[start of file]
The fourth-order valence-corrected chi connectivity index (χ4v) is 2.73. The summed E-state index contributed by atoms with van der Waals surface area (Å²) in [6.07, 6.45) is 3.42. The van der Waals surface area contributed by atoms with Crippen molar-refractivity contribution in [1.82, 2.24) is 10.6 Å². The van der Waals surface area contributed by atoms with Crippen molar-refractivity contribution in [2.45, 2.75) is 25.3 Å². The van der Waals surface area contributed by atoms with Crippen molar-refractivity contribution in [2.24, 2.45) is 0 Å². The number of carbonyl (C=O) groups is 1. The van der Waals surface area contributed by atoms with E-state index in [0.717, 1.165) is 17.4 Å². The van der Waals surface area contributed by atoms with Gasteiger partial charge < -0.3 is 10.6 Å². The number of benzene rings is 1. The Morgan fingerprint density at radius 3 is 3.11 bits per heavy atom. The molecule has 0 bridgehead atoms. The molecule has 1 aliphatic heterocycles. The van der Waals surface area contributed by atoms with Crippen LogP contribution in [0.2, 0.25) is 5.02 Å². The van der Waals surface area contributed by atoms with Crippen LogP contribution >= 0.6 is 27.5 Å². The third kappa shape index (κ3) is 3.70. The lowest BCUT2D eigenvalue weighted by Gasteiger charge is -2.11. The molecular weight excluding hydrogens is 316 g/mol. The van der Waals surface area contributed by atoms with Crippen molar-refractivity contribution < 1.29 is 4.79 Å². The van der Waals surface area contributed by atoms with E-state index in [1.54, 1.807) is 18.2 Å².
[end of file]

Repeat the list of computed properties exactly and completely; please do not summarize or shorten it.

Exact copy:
The fourth-order valence-corrected chi connectivity index (χ4v) is 2.73. The summed E-state index contributed by atoms with van der Waals surface area (Å²) in [6.07, 6.45) is 3.42. The van der Waals surface area contributed by atoms with Crippen molar-refractivity contribution in [1.82, 2.24) is 10.6 Å². The van der Waals surface area contributed by atoms with Crippen molar-refractivity contribution in [2.45, 2.75) is 25.3 Å². The van der Waals surface area contributed by atoms with Crippen molar-refractivity contribution in [2.24, 2.45) is 0 Å². The number of carbonyl (C=O) groups is 1. The van der Waals surface area contributed by atoms with E-state index in [0.717, 1.165) is 17.4 Å². The van der Waals surface area contributed by atoms with Gasteiger partial charge < -0.3 is 10.6 Å². The number of benzene rings is 1. The Morgan fingerprint density at radius 3 is 3.11 bits per heavy atom. The molecule has 0 bridgehead atoms. The molecule has 1 aliphatic heterocycles. The van der Waals surface area contributed by atoms with Crippen LogP contribution in [0.2, 0.25) is 5.02 Å². The van der Waals surface area contributed by atoms with Crippen LogP contribution >= 0.6 is 27.5 Å². The third kappa shape index (κ3) is 3.70. The lowest BCUT2D eigenvalue weighted by Gasteiger charge is -2.11. The molecular weight excluding hydrogens is 316 g/mol. The van der Waals surface area contributed by atoms with Crippen molar-refractivity contribution < 1.29 is 4.79 Å². The van der Waals surface area contributed by atoms with E-state index in [1.54, 1.807) is 18.2 Å².